+Guinea, where, to our utter astonishment,​ we perceived a great hill,
 +seemingly of glass, advancing against us in the open sea; the rays of
 +the sun were reflected upon it with such splendour, that it was
 +extremely difficult to gaze at the phenomenon. I immediately knew it
 +to be an island of ice, and though in so very warm a latitude,
 +determined to make all possible sail from such horrible danger. We did
 +so, but all in vain, for about eleven o'​clock at night, blowing a very
 +hard gale, and exceedingly dark, we struck upon the island. Nothing
 +could equal the distraction,​ the shrieks, and despair of the whole
 +crew, until I, knowing there was not a moment to be lost, cheered up
 +their spirits, and bade them not despond, but do as I should request
 +them. In a few minutes the vessel was half full of water, and the
 +enormous castle of ice that seemed to hem us in on every side, in some
 +places falling in hideous fragments upon the deck, killed one half of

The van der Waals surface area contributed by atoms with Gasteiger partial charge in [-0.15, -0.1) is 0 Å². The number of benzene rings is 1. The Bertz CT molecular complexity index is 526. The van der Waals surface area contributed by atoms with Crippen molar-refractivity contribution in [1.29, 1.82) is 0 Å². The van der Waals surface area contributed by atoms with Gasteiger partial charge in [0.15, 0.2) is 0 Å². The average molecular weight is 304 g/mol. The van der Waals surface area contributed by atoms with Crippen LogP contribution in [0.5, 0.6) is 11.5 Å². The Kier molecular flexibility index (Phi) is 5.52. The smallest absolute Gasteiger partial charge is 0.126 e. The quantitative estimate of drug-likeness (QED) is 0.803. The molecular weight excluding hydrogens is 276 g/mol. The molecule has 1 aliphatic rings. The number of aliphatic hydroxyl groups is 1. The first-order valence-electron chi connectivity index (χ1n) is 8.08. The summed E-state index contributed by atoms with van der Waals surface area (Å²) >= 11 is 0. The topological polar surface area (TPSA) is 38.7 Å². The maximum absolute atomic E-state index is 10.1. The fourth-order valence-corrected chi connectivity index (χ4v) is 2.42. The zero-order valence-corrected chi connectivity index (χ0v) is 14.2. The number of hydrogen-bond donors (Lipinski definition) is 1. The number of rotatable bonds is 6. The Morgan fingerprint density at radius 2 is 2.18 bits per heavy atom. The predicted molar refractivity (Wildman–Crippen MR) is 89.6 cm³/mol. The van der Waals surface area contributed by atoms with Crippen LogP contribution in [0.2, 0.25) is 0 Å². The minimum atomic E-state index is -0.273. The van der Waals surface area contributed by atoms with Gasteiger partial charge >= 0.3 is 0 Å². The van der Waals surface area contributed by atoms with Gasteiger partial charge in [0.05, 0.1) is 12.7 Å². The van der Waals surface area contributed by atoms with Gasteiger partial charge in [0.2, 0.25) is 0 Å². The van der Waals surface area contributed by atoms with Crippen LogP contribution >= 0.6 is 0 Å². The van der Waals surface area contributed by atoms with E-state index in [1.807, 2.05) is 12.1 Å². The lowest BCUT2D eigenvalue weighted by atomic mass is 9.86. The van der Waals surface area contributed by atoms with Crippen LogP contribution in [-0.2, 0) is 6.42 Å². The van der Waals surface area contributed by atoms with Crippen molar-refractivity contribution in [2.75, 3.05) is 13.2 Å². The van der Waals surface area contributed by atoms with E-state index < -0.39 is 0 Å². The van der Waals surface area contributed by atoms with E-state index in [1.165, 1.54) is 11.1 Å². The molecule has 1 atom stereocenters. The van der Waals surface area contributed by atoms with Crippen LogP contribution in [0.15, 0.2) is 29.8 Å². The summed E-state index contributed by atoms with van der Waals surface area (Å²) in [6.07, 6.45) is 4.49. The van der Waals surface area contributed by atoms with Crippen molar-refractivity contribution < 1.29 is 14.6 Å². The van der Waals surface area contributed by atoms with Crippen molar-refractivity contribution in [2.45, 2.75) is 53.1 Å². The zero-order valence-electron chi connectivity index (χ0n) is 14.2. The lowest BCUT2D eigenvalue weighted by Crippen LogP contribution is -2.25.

+the crew; upon which, getting upon the summit of the mast, I contrived
 +to make it fast to a great promontory of the ice, and calling to the
 +remainder of the crew to follow me, we all escaped from the wreck, and
 +got upon the summit of the island.
 +
 +The rising sun soon gave us a dreadful prospect of our situation, and
 +the loss, or rather iceification,​ of the vessel; for being closed inon every side with castles of ice during the night, she was absolutely
 +frozen over and buried in such a manner that we could behold her under
 +our feet, even in the central solidity of the island. Having debated
 +what was best to be done, we immediately cut down through the ice, and